Jacob ben Meir, known as Rabeinu Tam, grandson of the medieval commentator Rashi and the greatest of the Baalei Tosafot (skilled commentators whose insights form the core of Talmud study) was a man of integrity and wholeness, and certainly not a simpleton. Centuries later, Rabbi Nachman of Bratslav reported that he spent all of his life trying to achieve t’mimut, “purity, integrity, undivided faithfulness, and wholeheartedness.” Medieval commentator Bachya ibn Pakuda, the author of Chovot HaLevavot, The Duties of the Heart, further explained the ideal of t’mimut as “…complete harmony between inner and outward actions…. This is what the Holy Writ (in Psalms) refers to in the term “whole-hearted,” when it admonishes us to be “whole-hearted with the Eternal your God,” and commends “he that holech tamim — walks uprightly, works righteousness, and speaks truth in his heart” (Ps. 15:2).
Rabbi Jacob Isaac Horowitz, the Seer of Lublin, once asked: “Should a person strive for greatness or wholeness?” He explained using the example of two challot, one large but sliced and one small but whole. It is customary to bless the whole one because wholeness is more valuable than greatness. By extension, Rabbi Yitzhak Elchanan of Kovno cited the familiar verse from Psalms (19:8), Torat Adonai t’mimah, “The Torah of God is perfect,” whole, or complete, to explain that a Torah missing even one letter is pasul, “flawed,” and cannot be used because the missing letter destroys its t’mimut, its “wholeness.” Furthermore, so important was tamim, “integrity in Jewish law,” that an entire proceeding was debarred if one witness was disqualified. Similarly, when an individual misses one opportunity to sanctify life, one act that strays from the highest ideals of the Torah, then something is lacking in that person.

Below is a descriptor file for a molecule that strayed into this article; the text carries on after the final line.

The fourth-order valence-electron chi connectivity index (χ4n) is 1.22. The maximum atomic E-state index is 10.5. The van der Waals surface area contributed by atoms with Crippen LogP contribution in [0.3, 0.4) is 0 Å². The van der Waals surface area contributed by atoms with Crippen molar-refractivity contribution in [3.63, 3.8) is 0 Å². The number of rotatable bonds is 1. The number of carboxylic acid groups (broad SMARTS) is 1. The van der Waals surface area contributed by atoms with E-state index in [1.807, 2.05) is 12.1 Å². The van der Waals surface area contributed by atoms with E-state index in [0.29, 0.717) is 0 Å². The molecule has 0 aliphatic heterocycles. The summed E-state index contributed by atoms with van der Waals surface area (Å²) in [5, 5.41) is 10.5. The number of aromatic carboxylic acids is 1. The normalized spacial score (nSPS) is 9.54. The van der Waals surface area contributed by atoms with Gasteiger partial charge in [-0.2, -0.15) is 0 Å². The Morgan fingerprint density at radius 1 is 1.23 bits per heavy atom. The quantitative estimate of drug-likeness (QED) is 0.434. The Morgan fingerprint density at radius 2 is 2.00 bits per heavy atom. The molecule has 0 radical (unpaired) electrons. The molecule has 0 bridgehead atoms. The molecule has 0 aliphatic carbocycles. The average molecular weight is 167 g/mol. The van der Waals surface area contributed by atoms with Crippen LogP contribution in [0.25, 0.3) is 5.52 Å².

T’mimut, “wholeness,” in ourselves and in a broken world in need of tikkun, “fixing,” is the model that Noah and other wholehearted righteous individuals provide Jews in every age. Today, more than ever, the nature of an ish tamim, a blameless or wholehearted person, should serve as a reminder of the noblest ways in which Jews ought to conduct their lives.
1. See “Gleanings,” W. Gunther Plaut, gen. ed., The Torah: A Modern Commentary, rev. ed. (NY: URJ Press, 2005), pp. 80-81